Liberals were right about conservatives (and I was wrong)

For years, liberals used to accuse conservatives of having hidden racist motives, often in response to conservative advocacy of things like welfare reform or being tough on crime.  I thought those accusations were unfair, and even today I don’t think they are good reasons to call someone a racist.  However, because of the way that much of the conservative movement in America has rallied around Trump, I’ve now sadly concluded that many conservatives do in fact have a hidden racist agenda.

To give you a sense of how far down into the gutter our politics have descended, Fox News recently compared Trump to a racist drunk spouting off in a bar, and viewed that as a defense of the President.

After The Washington Post on Thursday afternoon first reported Trump’s remarks at a White House meeting with lawmakers, “The Five” co-host Jesse Watters shrugged off the slur as the way ordinary Americans talk about “Haiti people.”

“If it’s true, this is how the forgotten men and women in America talk at the bar,” Watters said. “This is how Trump relates to people. If you’re at a bar, and you’re from Wisconsin, and you’re thinking, ‘They’re bringing in a bunch of Haiti people, or El Salvadorians, or people from Niger.’ This is how some people talk.”

It’s sad that so many conservatives can’t understand why Trump’s remarks are a really big deal.

Another theme is that these countries really are bad places.  I don’t necessarily agree (El Salvador scores higher than Italy, Japan or South Korea on happiness rankings), but certainly all of these countries have lots of problems.  Even so, this fact has no bearing on Trump’s remarks.  Trump wasn’t just calling certain countries bad places, he was implicitly calling immigrants from those places pieces of shit.  Even a drunk in a Wisconsin bar knows what Trump meant when he said we shouldn’t be taking in immigrants from those sorts of places. He was talking about the characteristics of the individual people.  (I’ve spent at least 100 hours in Wisconsin bars listening to drunks (when I was a teenager), so I’m speaking from some experience.)  Over at Econlog I have a post showing that Indian-Americans earn more than any other ethnic group, and of course they come from a country that could have easily made the Fox News list of bad places.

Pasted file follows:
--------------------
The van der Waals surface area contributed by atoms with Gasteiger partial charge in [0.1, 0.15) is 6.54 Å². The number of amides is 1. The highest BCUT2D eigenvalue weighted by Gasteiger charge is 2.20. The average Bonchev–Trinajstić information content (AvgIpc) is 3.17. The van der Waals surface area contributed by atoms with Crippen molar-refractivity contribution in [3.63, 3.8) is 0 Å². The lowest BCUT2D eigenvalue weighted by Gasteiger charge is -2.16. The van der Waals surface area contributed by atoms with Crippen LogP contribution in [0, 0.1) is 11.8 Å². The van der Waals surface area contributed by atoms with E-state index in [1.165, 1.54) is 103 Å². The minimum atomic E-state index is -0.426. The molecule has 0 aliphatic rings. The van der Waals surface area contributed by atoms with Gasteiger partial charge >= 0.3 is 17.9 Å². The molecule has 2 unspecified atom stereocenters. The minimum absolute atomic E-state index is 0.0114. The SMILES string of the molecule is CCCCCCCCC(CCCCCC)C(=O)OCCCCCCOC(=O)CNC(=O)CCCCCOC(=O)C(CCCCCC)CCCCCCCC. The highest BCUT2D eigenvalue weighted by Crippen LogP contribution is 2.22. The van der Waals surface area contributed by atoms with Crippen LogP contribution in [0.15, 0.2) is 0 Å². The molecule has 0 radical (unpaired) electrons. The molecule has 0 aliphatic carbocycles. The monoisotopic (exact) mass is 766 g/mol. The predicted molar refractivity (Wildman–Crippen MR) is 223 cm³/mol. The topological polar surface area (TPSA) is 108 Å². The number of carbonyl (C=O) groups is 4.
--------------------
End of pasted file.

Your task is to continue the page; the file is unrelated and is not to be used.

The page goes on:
PS.  Yes, Fox did not say the patron was “drunk”.  But let’s be real.  The whole point of referring to things said in a bar is to identify the things that people really think, when alcohol has removed inhibitions about being “politically correct”.  Thank God that Trump never drinks, I don’t want to even imagine him after a few martinis.




34 Responses to “Liberals were right about conservatives (and I was wrong)”

  1. Gravatar of morgan warstler morgan warstler
    15. January 2018 at 10:54

    This is DUMB.

    Culture matters Scott.

    And Trump is rightly making US the Country Club for the top 1%: 1)

    1) earn 100K
    2) like bikinis
    3) just wife and kids.

    I’ve told you this for 2 years.

    You apply that framework and we are not gong to be taking in large %’s of immigrants from SHITHOLE countries.

    It’s MATH.

    ->Trump KNOWS (if you listen to his Breitbart radio work with Bannon) that MEANS TONS OF EAST / ASIANS. Bannon hated it, Trump LOVED it.<-


    The quote shit house / hell etc was around Trump being shown a DEAL where the DIVERSITY lottery visas DID NOT GO TO THE TOP 1%.

    Instead they continued to go to SHITHOLE countries.

    LOGICALLY, asking WHY this is the case… is VALID.

    Trump is REPEAT AFTER ME turning America into Country Ckub for Earlings.

    This is strategically the BEST POSSIBLE STRATEGY for America First.

    America First means 50+ doctors stolen from other countries every year, and NO they will not come from SHITHOLES they will come from CHINA and INDIA.

    Repeat after me, Scott…

    You have become gross in your Trump Derangement Syndrome.

  2. Gravatar of Becky Hargrove Becky Hargrove
    15. January 2018 at 12:02

    morgan warstler,
    The strength of conservatives is in their dynamic ties to wealth creation. That’s not what you’re arguing for. Instead you’ve offered yet another moral argument for wealth redistribution for your favored group, and such arguments are a dime a dozen. In other words such arguments offer no unique strength as a conservative perspective.

  3. Gravatar of Russel Not SCP Russel Not SCP